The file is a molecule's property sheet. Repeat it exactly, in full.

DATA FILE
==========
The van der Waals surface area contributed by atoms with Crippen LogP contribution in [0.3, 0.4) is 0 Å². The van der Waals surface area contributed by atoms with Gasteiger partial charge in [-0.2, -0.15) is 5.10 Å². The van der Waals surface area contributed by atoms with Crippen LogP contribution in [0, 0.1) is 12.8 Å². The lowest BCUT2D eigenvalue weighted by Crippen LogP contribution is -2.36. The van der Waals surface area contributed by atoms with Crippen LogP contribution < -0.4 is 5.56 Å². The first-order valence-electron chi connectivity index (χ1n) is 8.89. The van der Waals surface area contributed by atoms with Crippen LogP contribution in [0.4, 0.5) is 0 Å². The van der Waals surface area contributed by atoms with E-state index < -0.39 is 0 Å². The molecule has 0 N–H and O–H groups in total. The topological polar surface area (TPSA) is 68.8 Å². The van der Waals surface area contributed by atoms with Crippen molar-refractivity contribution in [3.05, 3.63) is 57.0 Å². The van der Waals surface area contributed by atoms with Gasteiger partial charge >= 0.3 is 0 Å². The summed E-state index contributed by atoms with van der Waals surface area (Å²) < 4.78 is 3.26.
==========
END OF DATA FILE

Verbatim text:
The van der Waals surface area contributed by atoms with Crippen LogP contribution in [0.3, 0.4) is 0 Å². The van der Waals surface area contributed by atoms with Gasteiger partial charge in [-0.2, -0.15) is 5.10 Å². The van der Waals surface area contributed by atoms with Crippen LogP contribution in [0, 0.1) is 12.8 Å². The lowest BCUT2D eigenvalue weighted by Crippen LogP contribution is -2.36. The van der Waals surface area contributed by atoms with Crippen LogP contribution < -0.4 is 5.56 Å². The first-order valence-electron chi connectivity index (χ1n) is 8.89. The van der Waals surface area contributed by atoms with Crippen LogP contribution in [0.4, 0.5) is 0 Å². The van der Waals surface area contributed by atoms with E-state index < -0.39 is 0 Å². The molecule has 0 N–H and O–H groups in total. The topological polar surface area (TPSA) is 68.8 Å². The van der Waals surface area contributed by atoms with Crippen molar-refractivity contribution in [3.05, 3.63) is 57.0 Å². The van der Waals surface area contributed by atoms with Gasteiger partial charge >= 0.3 is 0 Å². The summed E-state index contributed by atoms with van der Waals surface area (Å²) < 4.78 is 3.26.